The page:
Wednesday, August 16, 2006

The Giants of the Midwest

At the Seagram Building, from left: Spaulding E1, Spaulding E2, Clark, Ginley.

The arrival of the boys from Indiana electrified 56 Voorhees Place in Metuchen, N.J. Theo and Natalie looked up in wonder and utter shyness at the new arrivals, several of whom were more than six feet tall. Nathan Ginley (son of the legendary Ty Ginley), his three cousins Ethan, Evan (or was it Evan and Ethan) and Eli Spaulding and their father Rob dropped by at about 6:40 p.m.
“Nice place,” they said. “Great to see you, nice to meet you,” they said. “Say, by the way: we have to be in Elmhurst, Queens at 9 p.m. – Eli’s job interview.”
This last bit came as a blow. I had intended to sit out on the patio against the sinking light of day and share tales of the Ginley clan – the dominant Edgewood family of the 1970s (the greatest decade in the history of the United States of America). Instead, I dropped them off at the Metuchen train station, gave Eli my monthly transit pass and wished them all luck.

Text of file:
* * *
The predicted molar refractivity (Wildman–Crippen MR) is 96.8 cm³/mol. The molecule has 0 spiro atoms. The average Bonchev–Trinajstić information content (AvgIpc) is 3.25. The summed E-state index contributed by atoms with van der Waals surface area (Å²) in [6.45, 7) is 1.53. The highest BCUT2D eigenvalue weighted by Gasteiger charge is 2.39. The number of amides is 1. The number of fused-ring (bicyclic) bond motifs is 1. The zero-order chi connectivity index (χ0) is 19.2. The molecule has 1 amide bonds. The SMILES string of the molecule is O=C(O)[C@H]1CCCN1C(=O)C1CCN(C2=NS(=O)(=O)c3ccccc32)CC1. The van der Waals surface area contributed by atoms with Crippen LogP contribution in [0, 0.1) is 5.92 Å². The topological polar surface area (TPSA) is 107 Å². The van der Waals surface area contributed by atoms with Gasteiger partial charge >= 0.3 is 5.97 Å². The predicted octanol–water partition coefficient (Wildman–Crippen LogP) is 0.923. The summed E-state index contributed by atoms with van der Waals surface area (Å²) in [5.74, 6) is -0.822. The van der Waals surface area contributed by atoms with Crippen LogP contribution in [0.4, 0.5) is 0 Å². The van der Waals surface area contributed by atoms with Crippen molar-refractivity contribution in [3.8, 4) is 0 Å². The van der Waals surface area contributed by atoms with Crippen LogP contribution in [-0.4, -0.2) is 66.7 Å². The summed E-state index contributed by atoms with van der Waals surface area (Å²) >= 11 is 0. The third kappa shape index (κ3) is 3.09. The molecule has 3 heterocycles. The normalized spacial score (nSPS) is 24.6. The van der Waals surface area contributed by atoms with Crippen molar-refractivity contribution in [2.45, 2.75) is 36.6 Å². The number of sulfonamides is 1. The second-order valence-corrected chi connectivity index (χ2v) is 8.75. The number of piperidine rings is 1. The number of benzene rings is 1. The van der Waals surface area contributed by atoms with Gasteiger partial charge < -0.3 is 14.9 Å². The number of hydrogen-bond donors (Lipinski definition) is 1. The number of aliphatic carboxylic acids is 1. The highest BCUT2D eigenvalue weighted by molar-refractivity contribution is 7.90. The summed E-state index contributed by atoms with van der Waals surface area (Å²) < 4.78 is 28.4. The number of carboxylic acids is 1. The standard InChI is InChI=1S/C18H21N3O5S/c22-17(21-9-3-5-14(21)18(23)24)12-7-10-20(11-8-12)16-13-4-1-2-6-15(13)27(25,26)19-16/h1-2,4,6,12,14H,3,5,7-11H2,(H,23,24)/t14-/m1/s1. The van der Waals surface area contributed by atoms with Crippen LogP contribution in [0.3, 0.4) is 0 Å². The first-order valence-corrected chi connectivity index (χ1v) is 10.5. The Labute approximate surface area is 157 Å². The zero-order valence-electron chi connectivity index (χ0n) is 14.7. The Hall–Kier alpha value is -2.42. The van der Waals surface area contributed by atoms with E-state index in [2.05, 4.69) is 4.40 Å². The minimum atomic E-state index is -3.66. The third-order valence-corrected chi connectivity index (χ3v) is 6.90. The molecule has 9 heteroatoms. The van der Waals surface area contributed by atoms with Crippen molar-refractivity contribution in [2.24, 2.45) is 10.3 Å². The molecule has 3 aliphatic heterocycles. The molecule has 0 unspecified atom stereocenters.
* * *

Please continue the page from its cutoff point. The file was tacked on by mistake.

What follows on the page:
The following day at lunch, we met up again at the Seagram Building on Park Avenue. A beautiful afternoon in New York City it was. Ordered from the Fast Food Indian guy, and toured the great St. Bart’s Cathedral, one of three churches designed by Bertramm Goodhue in Manhattan. Off they went again, to Ground Zero – still a mess after five years, an utter failure of public-private redevelopment. (I suggested, perhaps not eloquently enough, a visit to Central Park, the city’s great monument to public planning and civic beauty.) Off they went to pay their respects to the fallen towers.
We met up again at 9:30 p.m. at Ollie’s in Times Square. A nice dinner, and a nice walk through the crowded tourist district was enjoyed by all. During the drive back to Metuchen, we shared Bible stories and tales of courage. We visited the Alexander Hamilton rest stop, to the delight of Evan (or was it Ethan), a history buff, apparently.
I wish they could have remained with us for a trip to the boardwalk on the Jersey Shore, but time, she is a jet plane. We said goodbye the next morning in the parking lot of the Menlo Park Diner.
Theo was just beginning to warm up to the Hoosiers when they had to leave. So it goes.
Oh Giants of the Midwest, you came and you gave without taking. And we miss you today.

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